Wool; 1 Definition(s)

Introduction

Wool means something in the history of ancient India. If you want to know the exact meaning, history, etymology or English translation of this term then check out the descriptions on this page. Add your comment or reference to a book if you want to contribute to this summary article.

India history and geogprahy

Wool refers to a textile that was actively produced and exported in ancient India.—By the time trade with the Roman Empire reached its peak, India was a major exporter of textiles (eg., Wool), specially cotton and silk. The Vedas refer to various types of garments as well as fabrics such as wool (avi, śāmulya) or silk (tarpya), also to weaving and looms. India exported cotton to China, silk to Indonesia and all the way to the Far East.

Source: Knowledge Traditions & Practices of India: Other Technologies: A Survey
India history book cover
context information

The history of India traces the identification of countries, villages, towns and other regions of India, as well as royal dynasties, rulers, tribes, local festivities and traditions and regional languages. Ancient India enjoyed religious freedom and encourages the path of Dharma, a concept common to Buddhism, Hinduism, and Jainism.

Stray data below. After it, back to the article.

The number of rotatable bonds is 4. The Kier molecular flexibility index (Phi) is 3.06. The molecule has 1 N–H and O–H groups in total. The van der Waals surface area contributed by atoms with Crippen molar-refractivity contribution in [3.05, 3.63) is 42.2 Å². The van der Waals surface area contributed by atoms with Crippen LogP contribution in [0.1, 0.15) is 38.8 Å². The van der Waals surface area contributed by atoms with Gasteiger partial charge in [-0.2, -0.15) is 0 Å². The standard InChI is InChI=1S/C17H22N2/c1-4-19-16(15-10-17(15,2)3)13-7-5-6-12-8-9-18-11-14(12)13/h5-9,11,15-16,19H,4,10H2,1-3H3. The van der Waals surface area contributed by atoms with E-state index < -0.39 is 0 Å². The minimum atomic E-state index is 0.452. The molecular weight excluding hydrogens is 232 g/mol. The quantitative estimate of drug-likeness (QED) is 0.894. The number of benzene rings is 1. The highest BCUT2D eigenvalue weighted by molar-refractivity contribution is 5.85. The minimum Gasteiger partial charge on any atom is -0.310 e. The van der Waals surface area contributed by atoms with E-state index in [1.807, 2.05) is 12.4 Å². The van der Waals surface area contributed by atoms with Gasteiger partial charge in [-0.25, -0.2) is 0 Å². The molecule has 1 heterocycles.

Discover the meaning of wool in the context of India history from relevant books on Exotic India

Relevant definitions

Search found 150 related definition(s) that might help you understand this better. Below you will find the 15 most relevant articles:

Dharma
Dharma (धर्म) or Dharmapuṭa refers to the second layer of the Herukamaṇḍala: a large-scale and ...
Lava
Lava (लव).—m. (-vaḥ) 1. Cutting. 2. Loss, destruction. 3. Reaping. 4. Small, little; (according...
Naga
Naga (नग).—m. (-gaḥ) 1. mountain. 2. A tree. E. na not, gam to go, affix ḍa, immoveable; or dah...
Rama
Rāma (राम) refers to one of the manifestations of Viṣṇu.—Śrī Rāma, the incarnation of Viṣṇu, is...
Sindhu
Sindhu (सिन्धु) is the name of a country classified as both Hādi and Kādi (two types of Tantrik...
Durga
Durgā (दुर्गा) is another name for Śivā: the Goddess-counterpart of Śiva who incarnated first a...
Urna
Ūrṇā (ऊर्णा).—(= Pali uṇṇā; very rare in Sanskrit in this sense, see pw; essentially Buddhist t...
Sara
Sāra (सार) refers to “essence”, symbolically represented by ashes (bhasma) used in ceremonies a...
Jiva
Jīva (जीव) refers to the “individual soul”, as defined in the Śivapurāṇa 1.16. Accordingly, “ce...
Uttama
Uttama (उत्तम) refers to a type of tone (coming from the head), which is used in chanting hyms....
Kambala
Kambala (कम्बल) refers to (1) “mythical serpent (often mentioned in the Purāṇas)” or (2) a “bla...
Samsara
Saṃsāra (संसार).—n. of a householder's son of Śrāvastī: Av ii.161.13 ff.
Keshari
Keśāri (केशारि).—m. (-riḥ) A tree, (Mesua ferrea.)
Arya
Arya (अर्य) or Aryya.—mfn. (-ryaḥ-ryā-ryaṃ) Excellent. m. (-ryaḥ) 1. A master. 2. A man of the ...
Parama
Parama (परम).—mfn. (-maḥ-mā-maṃ) 1. Best, most excellent. 2. Chief principal, preceding 3. Firs...

Relevant text

Like what you read? Consider supporting this website: